Hello listeners. Except, of course, you are not listeners but readers, since I work within the written medium. The medium of sound, however, has recently swung into my focus and imagination.
Cards on the table, I’ve been plugging into Welcome to Night Vale, a podcast written by Joseph Fink and Jeffrey Cranor detailing, in the style of a perfectly believable community radio station, the hijinks of a completely unbelievable town. Night Vale is an idyllic little community in the middle of the arid desert, occasionally graced by mysterious glowing clouds that drop small animals on everyone, black angels that help little old ladies change light bulbs and strange hooded figures making use of the dog park which the townsfolk are advised not to enter. There is also a hovering cat suspended in space in the men’s bathroom of the radio station that the voice of Night Vale, Cecil, is rather fond of.
It’s been likened to The Twilight Zone for the ears, bizarre (and funny) stories strung together by the running narratives of the townspeople and the gentle, amiable news broadcast style delivered to us in Cecil’s mellow voice. There’s a mystical sense of magical realism and it’s utterly odd in the most engaging of ways. Roll with it, don’t ask too many questions, suspend your disbelief and do not talk to the angels, they do not exist and only tell lies.
With Night Vale’s explosive popularity, musings on the audio medium have begun to waltz in my mind. The radio drama seems like a genre based in another age, belonging to an era of gathering around the wireless with the family, and everyone has bob haircuts and Dad’s smoking a pipe. When radio was the most prominent technology, of course audio theatre was running wild, popularity booming from the 1920s to the late 1950s. Even when television was wowing everyone with the fact that it existed, the radio play genre was still going strong.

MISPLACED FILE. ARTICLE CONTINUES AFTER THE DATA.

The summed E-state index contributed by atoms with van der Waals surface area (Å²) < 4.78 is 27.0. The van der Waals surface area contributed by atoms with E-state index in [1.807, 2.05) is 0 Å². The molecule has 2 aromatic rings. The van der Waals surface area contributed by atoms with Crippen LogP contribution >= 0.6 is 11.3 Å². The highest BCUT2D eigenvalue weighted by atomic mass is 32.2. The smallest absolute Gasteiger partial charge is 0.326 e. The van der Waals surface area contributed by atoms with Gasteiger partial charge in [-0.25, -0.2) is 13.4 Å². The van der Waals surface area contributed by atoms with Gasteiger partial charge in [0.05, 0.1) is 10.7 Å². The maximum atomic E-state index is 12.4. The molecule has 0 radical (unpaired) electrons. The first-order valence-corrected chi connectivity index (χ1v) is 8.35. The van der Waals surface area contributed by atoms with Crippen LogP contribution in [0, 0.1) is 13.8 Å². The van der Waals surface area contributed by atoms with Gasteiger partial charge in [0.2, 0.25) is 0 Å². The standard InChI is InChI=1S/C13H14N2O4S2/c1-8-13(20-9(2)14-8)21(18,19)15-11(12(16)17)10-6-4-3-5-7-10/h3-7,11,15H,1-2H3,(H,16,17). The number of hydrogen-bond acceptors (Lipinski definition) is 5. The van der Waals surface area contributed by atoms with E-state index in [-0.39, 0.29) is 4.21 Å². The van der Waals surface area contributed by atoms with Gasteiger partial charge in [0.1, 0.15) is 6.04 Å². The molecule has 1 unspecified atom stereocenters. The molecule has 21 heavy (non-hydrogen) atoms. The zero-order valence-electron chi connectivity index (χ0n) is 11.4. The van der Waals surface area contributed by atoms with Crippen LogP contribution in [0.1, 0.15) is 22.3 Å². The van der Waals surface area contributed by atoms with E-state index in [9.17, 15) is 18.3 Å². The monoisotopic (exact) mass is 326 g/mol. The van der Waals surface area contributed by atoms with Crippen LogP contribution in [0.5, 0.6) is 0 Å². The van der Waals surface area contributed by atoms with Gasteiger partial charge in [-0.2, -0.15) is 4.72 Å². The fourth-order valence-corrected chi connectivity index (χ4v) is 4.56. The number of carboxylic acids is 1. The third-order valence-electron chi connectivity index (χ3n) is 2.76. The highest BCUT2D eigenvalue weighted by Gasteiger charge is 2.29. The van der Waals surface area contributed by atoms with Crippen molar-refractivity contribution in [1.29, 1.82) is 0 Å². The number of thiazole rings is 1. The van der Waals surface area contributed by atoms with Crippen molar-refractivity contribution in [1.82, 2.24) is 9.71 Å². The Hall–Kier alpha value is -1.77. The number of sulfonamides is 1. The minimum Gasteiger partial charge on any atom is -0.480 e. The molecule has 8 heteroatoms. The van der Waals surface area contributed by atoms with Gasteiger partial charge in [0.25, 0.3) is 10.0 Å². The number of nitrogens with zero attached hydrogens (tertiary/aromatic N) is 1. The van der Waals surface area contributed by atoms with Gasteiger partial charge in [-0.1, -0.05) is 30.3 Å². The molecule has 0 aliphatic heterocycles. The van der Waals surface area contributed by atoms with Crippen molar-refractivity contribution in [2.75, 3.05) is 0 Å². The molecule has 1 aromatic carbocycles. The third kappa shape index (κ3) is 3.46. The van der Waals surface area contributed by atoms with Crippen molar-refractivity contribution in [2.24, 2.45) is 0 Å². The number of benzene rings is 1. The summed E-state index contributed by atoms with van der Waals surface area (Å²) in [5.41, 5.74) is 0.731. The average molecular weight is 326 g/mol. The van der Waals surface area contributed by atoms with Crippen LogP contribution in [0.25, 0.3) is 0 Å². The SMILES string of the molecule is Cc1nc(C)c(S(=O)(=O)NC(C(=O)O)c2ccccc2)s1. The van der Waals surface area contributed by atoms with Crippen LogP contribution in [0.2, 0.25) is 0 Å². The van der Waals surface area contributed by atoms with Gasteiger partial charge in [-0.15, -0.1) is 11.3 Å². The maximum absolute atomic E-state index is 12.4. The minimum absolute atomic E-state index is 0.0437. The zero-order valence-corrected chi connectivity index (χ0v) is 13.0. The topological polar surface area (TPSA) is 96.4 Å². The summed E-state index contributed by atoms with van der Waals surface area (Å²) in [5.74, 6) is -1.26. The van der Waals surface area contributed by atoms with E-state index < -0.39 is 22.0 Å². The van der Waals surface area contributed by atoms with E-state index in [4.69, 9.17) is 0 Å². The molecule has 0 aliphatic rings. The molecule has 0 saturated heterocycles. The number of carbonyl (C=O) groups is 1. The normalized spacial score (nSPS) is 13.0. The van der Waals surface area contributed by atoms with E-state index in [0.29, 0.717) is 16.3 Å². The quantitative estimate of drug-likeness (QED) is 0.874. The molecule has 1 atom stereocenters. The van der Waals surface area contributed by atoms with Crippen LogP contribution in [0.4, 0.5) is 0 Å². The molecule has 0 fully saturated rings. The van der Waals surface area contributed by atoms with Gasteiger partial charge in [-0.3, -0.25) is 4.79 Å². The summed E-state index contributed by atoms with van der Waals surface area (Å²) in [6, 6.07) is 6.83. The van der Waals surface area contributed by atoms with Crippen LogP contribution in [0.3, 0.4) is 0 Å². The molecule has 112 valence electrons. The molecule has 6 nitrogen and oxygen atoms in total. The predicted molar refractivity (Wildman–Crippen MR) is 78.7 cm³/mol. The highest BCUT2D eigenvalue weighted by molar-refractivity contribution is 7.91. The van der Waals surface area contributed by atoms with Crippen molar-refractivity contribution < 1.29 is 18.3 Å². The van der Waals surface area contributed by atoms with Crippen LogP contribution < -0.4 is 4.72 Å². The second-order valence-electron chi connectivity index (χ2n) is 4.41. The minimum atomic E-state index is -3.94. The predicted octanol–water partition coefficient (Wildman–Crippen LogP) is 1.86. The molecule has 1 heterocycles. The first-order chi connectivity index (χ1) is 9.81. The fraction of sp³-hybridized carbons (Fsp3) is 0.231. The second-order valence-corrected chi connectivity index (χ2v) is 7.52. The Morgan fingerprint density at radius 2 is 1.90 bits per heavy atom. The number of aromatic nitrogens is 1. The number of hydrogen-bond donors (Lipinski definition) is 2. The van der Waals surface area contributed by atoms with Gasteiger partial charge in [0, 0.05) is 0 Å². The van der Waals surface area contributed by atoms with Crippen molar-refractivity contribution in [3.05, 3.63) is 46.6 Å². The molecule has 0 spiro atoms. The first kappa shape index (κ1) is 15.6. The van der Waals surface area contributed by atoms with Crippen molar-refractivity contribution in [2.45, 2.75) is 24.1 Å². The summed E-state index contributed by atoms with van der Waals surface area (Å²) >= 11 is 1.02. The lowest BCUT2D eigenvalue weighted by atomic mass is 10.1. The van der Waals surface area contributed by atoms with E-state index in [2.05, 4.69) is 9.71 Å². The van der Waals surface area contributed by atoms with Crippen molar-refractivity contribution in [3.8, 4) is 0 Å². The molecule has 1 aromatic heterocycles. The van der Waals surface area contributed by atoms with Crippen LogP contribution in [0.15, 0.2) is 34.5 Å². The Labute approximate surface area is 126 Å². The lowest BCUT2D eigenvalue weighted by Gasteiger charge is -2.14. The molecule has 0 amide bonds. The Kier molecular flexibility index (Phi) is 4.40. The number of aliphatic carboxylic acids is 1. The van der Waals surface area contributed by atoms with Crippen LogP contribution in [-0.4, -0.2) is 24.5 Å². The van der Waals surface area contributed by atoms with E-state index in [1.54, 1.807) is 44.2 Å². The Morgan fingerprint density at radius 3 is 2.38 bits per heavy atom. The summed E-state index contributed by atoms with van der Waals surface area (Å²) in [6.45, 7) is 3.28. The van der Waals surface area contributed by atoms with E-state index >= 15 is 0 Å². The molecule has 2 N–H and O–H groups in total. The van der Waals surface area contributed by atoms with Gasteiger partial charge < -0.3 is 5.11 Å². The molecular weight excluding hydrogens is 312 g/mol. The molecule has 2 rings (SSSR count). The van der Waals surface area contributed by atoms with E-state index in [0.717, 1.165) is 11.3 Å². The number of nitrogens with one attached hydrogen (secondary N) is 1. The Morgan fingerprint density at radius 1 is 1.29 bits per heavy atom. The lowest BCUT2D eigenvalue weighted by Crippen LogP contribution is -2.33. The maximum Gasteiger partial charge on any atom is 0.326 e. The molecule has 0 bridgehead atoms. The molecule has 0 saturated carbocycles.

We need not look further than War of the Worlds to note the power of audio theatre, with the famous case of H.G. Wells’ alien invasion story quite literally capturing the imaginations of a nation. A lot of the radio play was presented, much like Night Vale, in news bulletin style to provide a sense of realism… which worked so well that people flew into a panic and (reportedly) believed that aliens were actually attacking the world. It was a rather cruel trick to pull in the pre-war tension, but it was clever nonetheless. I doubt anyone has stumbled across Night Vale and thought it was real (lord help them), but it raises the question: is the audio medium still so powerful? Continue reading